From Publishers Weekly
Washed-up rock star Sophie Lee has coasted along as a B-level TV celebrity since the breakup of her indie rock band, Sky, and her divorce from Ari Klein, the alluring but drug-abusing lead guitarist and fellow Harvard classmate. But when the band reunites for a one-night charity event, she realizes her dreams of stardom might not be over. Her new producer and lover, Leo Masters, pushes her into recording and touring again, throwing Sophie in over her head, as she is torn between her old love and her new one in the pressure cooker of fame. NPR radio host Chideya captures the New York music scene at the turn of the millennium in her debut novel, but fails to generate much sympathy for Sophie as she struggles through a quagmire of problems, mostly resulting from her own inability to take control of her life. Sophie's many neuroses aren't organic, a new one seeming to appear any time the reader's interest may be waning. Despite a memorable cast of side characters, the plot flounders along as ineffectually as the heroine. (May)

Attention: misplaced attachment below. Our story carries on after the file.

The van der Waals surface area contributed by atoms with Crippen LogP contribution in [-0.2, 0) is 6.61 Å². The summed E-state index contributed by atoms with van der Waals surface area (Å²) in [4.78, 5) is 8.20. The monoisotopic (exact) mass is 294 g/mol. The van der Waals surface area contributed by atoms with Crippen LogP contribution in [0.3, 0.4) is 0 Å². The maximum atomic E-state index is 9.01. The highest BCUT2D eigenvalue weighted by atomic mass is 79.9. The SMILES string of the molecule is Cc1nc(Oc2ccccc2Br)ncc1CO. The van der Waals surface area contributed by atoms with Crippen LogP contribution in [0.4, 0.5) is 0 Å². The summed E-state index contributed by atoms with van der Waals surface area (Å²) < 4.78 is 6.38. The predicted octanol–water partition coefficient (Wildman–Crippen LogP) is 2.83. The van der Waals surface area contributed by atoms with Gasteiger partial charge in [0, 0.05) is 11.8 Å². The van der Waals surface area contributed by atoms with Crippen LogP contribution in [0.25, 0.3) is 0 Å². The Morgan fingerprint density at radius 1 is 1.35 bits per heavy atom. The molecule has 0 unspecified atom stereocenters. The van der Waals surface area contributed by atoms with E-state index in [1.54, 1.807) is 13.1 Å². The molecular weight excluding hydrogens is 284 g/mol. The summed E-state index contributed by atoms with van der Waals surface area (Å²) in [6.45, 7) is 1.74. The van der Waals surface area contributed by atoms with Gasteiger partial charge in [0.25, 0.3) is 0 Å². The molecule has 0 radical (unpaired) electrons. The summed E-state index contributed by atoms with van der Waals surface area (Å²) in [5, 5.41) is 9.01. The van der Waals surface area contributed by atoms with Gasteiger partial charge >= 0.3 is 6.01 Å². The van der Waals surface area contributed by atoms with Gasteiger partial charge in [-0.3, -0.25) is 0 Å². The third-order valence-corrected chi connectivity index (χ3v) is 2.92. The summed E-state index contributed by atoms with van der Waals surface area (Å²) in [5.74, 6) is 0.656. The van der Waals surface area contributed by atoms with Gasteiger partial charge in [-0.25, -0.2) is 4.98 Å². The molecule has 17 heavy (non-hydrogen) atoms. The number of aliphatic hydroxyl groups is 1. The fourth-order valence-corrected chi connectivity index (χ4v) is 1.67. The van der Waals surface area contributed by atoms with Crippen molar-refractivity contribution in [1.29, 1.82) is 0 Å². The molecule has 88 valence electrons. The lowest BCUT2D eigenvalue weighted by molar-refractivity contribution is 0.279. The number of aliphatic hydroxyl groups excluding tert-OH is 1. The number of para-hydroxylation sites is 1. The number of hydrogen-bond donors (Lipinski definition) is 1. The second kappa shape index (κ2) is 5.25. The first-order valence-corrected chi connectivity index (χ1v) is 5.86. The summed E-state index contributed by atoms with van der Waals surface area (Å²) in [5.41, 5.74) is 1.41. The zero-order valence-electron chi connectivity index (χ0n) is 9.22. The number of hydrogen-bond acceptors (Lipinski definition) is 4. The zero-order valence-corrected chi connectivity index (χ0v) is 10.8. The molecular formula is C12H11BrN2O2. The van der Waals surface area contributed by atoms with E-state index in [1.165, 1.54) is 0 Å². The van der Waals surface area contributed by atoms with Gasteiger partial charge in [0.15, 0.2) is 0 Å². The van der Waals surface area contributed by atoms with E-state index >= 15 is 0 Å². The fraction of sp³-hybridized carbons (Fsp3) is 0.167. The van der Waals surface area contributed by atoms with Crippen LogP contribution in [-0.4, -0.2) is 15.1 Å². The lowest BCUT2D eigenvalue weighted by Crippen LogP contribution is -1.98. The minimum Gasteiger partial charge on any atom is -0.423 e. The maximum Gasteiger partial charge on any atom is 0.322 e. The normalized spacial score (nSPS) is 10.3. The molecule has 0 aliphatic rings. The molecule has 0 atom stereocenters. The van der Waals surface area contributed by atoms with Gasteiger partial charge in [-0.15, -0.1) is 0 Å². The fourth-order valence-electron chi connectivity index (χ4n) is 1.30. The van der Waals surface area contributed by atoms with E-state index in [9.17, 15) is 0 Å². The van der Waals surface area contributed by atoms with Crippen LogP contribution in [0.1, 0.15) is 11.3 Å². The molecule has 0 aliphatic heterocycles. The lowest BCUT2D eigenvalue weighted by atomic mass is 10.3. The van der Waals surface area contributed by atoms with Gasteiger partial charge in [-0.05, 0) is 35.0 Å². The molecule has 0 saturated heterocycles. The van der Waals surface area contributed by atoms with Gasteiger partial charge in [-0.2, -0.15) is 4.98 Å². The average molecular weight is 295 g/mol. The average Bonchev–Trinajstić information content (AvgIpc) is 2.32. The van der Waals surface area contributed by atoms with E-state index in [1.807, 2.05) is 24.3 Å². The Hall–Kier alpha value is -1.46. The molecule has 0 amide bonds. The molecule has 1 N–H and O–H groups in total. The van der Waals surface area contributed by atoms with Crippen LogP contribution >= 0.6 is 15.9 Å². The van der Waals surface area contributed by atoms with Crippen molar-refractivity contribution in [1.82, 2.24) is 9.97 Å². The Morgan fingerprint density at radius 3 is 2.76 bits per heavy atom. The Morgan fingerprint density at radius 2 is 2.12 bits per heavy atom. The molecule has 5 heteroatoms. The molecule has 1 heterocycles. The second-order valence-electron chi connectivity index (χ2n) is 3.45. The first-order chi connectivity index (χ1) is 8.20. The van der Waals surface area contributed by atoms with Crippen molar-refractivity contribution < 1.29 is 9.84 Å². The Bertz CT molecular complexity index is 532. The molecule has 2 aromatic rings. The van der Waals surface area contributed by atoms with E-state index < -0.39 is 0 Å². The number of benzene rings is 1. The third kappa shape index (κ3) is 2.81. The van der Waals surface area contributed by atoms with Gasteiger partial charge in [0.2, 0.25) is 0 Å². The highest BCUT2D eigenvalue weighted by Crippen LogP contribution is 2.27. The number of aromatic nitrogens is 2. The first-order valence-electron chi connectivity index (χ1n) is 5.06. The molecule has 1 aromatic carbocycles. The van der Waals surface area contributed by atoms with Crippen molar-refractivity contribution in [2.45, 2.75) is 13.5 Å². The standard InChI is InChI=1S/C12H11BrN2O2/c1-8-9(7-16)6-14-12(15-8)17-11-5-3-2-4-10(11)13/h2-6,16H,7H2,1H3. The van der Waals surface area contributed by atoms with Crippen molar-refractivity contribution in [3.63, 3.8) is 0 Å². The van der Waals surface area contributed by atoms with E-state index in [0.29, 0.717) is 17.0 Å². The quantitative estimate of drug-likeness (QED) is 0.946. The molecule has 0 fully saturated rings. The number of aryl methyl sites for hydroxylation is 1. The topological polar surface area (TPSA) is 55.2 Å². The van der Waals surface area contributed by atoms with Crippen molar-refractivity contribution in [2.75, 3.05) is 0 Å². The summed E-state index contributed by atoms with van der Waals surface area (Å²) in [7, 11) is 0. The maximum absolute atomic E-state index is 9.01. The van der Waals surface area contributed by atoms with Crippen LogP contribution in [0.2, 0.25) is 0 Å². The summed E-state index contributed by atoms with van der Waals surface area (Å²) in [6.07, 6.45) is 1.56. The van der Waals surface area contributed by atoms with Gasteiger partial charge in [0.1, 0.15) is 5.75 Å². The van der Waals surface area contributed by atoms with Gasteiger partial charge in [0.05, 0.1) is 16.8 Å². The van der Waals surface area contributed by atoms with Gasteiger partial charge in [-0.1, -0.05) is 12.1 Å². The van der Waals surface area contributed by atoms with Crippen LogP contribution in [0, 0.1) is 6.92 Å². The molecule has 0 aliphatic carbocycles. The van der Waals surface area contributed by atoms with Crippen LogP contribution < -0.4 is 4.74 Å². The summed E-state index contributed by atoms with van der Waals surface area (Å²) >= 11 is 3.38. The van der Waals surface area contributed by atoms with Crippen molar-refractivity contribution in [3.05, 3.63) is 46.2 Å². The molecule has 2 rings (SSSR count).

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In this uninhibited rock-and-roll soap opera of a novel, Chideya presents a portrait of a suffering artist who sports a résumé similar to her own. Black Harvard graduate Sophie “Sky” Lee makes her living as a music television host in Manhattan, but her first love is making music with her band. Its initial incarnation turned into a disaster when her husband, Ari (now her ex), became a heroin addict, but a reunion concert convinces the band members that it’s worth another try. With the help of a slick new manager who is also her latest love interest, Sky decides it’s time to give herself over to her music. But the same demons that feed her creativity work to undermine her stability as she battles addictions to food and alcohol. The band sets out on tour, with stops along the way in the South, home to her large and loving family, while Sky vents about her weight and her lover. Full of passionate descriptions of performing, drinking, and sexual encounters, this debut is a messy but engaging shout-out to the rock-and-roll life. --Joanne Wilkinson